Carol Shields Memorial Labyrinth

Legacy Brick Program

Leave a lasting legacy in a labyrinth & support the arts!

When you buy a commemorative brick, 100% of the proceeds go towards our efforts to connect every region in Manitoba by sharing & celebrating the arts.

The Carol Shields Memorial Labyrinth is an outdoor, accessible garden labyrinth which commemorates Carol Shields, an internationally renowned author and Manitoba’s only Pulitzer Prize winner. The Carol Shields Memorial Labyrinth garden is a free public destination point located in King’s Park, Winnipeg. People travel from all over the world to visit the labyrinth garden. Your purchase of a commemorative brick adds to the labyrinth and becomes part of its design. In addition, all proceeds go towards the Manitoba Arts Network—a non-profit, charitable arts organization dedicated to connecting, showcasing and promoting visual and performing artists with communities across Manitoba.

Commemorations: Birthdays, Anniversaries, In Memoriam, etc…A card will be sent to honourees. 

Rectangular Brick: $100
Square Brick: $200

Write the message you would like engraved, and please include the name, address, and phone number of living honourees in the private message text-box below.

$100 – Engraved message on 4 1/8″ x 8 ¼” brick. Limit – 25 letters
$200 – Engraved message on 8 ¼” x 8 ¼” brick. Limit – 35 letters

Carol Shields Headshot

Pulitzer Prize-winning author, Carol Shields

Groups with members purchasing ten bricks or more receive a free engraved brick with group name. Canadian donors receive tax deductible receipts for income tax purposes. If you are interested in purchasing a commemorative brick, please complete the form below. Have questions? email us.

Learn More about the Labyrinth

Writer and traveler, Donna Janke, made a visit to the Carol Shields Memorial Labyrinth and wrote a piece called Contemplating Labyrinths at the Carol Shields Memorial on her blog Destinations, Detours and Dreams. The following is an excerpt of what she wrote:

“Labyrinth walking is an ancient practice used by different faiths for contemplation and prayer. Christians in the middle ages walked labyrinths as substitutes for pilgrimages to the Holy Land. Some of these labyrinths still exist today, the most famous being the one at Chartres Cathedral near Paris, France, built around 1200.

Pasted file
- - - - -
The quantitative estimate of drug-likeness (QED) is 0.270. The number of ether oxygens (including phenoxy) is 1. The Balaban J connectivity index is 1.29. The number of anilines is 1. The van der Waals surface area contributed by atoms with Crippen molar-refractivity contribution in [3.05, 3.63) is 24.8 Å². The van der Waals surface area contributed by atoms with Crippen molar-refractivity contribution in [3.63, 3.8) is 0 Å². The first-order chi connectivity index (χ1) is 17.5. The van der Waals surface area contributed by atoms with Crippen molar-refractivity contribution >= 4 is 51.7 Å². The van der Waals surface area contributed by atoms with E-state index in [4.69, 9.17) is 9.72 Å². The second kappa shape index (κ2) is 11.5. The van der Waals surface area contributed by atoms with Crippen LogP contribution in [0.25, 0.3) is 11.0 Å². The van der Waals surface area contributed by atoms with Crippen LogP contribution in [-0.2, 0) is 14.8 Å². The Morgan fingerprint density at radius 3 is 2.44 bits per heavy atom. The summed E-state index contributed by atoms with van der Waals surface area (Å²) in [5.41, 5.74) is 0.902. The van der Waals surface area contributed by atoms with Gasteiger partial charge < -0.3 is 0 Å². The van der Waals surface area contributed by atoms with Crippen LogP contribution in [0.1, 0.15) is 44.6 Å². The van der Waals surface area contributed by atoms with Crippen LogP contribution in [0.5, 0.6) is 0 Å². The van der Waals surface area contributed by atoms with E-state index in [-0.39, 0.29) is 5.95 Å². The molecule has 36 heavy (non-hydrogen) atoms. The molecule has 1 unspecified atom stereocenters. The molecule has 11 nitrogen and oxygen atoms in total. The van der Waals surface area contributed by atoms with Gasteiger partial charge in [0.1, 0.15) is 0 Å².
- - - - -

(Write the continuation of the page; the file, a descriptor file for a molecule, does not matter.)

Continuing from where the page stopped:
The path of the labyrinth is a path of personal, psychological and spiritual transformation. We carry our burdens to the centre, reflect or pray there, and walk out lighter. It is a walking meditation. Labyrinths are thought to enhance right brain activity. People report feeling more relaxed, centred, or reflective after walking a labyrinth. An emerging field of study is conducting research into the “labyrinth effect”. The effects have been noted not just when walking the path, but also when tracing a labyrinth design with one’s fingers.

In King’s Park in south Winnipeg, Manitoba, you’ll find the Carol Shields Memorial Labyrinth. Author Carol Shields was fascinated by labyrinths. In her novel Larry’s Party, the protagonist becomes a maze and labyrinth designer after visiting the maze at Hampton Court in England, the mazes and labyrinths in the book becoming a metaphor for his attempts to untangle and find meaning in his life.

The Carol Shields Memorial Labyrinth is a new labyrinth, officially opening in 2009. It was designed as a healing labyrinth. It incorporates many of the hedges and flowers Larry used in his mazes, although the shrubs are still small, having been so recently planted. The labyrinth slopes slightly to the centre, a bowl shape creating a gentle gravitational pull that is said to increase the healing effects of the relaxation response and left-brain, right-brain integration.

I walked the Carol Shields Memorial Labyrinth this fall. A sign provides information about walking the labyrinth. It says:

There is no right way or wrong way to walk a labyrinth. … You simply enter the labyrinth and allow the pathway to lead you to the centre. After you have done what you need to do in the centre, or find what you need to find, you can follow the same pathway back out or use the shorter path through the meditation/healing garden to the entrance. Some people take a question or prayer with them as they walk the labyrinth.

I felt a sense of peace, calm, and quiet stillness as I walked the path. The curving path pulled me nearer and nearer the centre, but when I thought I’d reached it, the path meandered away from the centre before twisting back toward it, reminding me the path of life is not always straight and direct. In the labyrinth, you continue to follow the path, trusting it will take you to the centre.”